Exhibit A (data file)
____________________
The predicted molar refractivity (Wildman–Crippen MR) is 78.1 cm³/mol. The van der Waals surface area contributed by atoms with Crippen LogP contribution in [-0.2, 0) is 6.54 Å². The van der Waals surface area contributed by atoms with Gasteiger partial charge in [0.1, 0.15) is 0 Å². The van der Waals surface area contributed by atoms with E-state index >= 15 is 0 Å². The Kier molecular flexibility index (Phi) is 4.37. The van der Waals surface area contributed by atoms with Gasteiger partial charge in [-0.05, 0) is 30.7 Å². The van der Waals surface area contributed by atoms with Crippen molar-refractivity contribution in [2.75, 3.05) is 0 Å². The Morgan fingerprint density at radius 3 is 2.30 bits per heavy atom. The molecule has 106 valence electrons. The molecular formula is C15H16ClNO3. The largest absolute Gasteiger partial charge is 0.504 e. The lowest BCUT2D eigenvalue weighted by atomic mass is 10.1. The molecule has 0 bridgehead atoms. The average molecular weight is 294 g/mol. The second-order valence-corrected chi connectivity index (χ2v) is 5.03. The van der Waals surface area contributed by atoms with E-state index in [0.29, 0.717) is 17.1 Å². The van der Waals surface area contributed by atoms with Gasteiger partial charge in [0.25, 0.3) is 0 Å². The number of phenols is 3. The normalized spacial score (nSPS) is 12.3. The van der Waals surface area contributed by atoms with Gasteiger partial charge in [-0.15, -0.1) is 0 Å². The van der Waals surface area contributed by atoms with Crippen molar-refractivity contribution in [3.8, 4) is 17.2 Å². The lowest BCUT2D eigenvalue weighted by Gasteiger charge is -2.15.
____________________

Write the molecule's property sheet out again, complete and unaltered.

The predicted molar refractivity (Wildman–Crippen MR) is 78.1 cm³/mol. The van der Waals surface area contributed by atoms with Crippen LogP contribution in [-0.2, 0) is 6.54 Å². The van der Waals surface area contributed by atoms with Gasteiger partial charge in [0.1, 0.15) is 0 Å². The van der Waals surface area contributed by atoms with E-state index >= 15 is 0 Å². The Kier molecular flexibility index (Phi) is 4.37. The van der Waals surface area contributed by atoms with Gasteiger partial charge in [-0.05, 0) is 30.7 Å². The van der Waals surface area contributed by atoms with Crippen molar-refractivity contribution in [2.75, 3.05) is 0 Å². The Morgan fingerprint density at radius 3 is 2.30 bits per heavy atom. The molecule has 106 valence electrons. The molecular formula is C15H16ClNO3. The largest absolute Gasteiger partial charge is 0.504 e. The lowest BCUT2D eigenvalue weighted by atomic mass is 10.1. The molecule has 0 bridgehead atoms. The average molecular weight is 294 g/mol. The second-order valence-corrected chi connectivity index (χ2v) is 5.03. The van der Waals surface area contributed by atoms with E-state index in [0.29, 0.717) is 17.1 Å². The van der Waals surface area contributed by atoms with Gasteiger partial charge in [0.25, 0.3) is 0 Å². The number of phenols is 3. The normalized spacial score (nSPS) is 12.3. The van der Waals surface area contributed by atoms with Gasteiger partial charge in [-0.15, -0.1) is 0 Å². The van der Waals surface area contributed by atoms with Crippen molar-refractivity contribution in [3.8, 4) is 17.2 Å². The lowest BCUT2D eigenvalue weighted by Gasteiger charge is -2.15.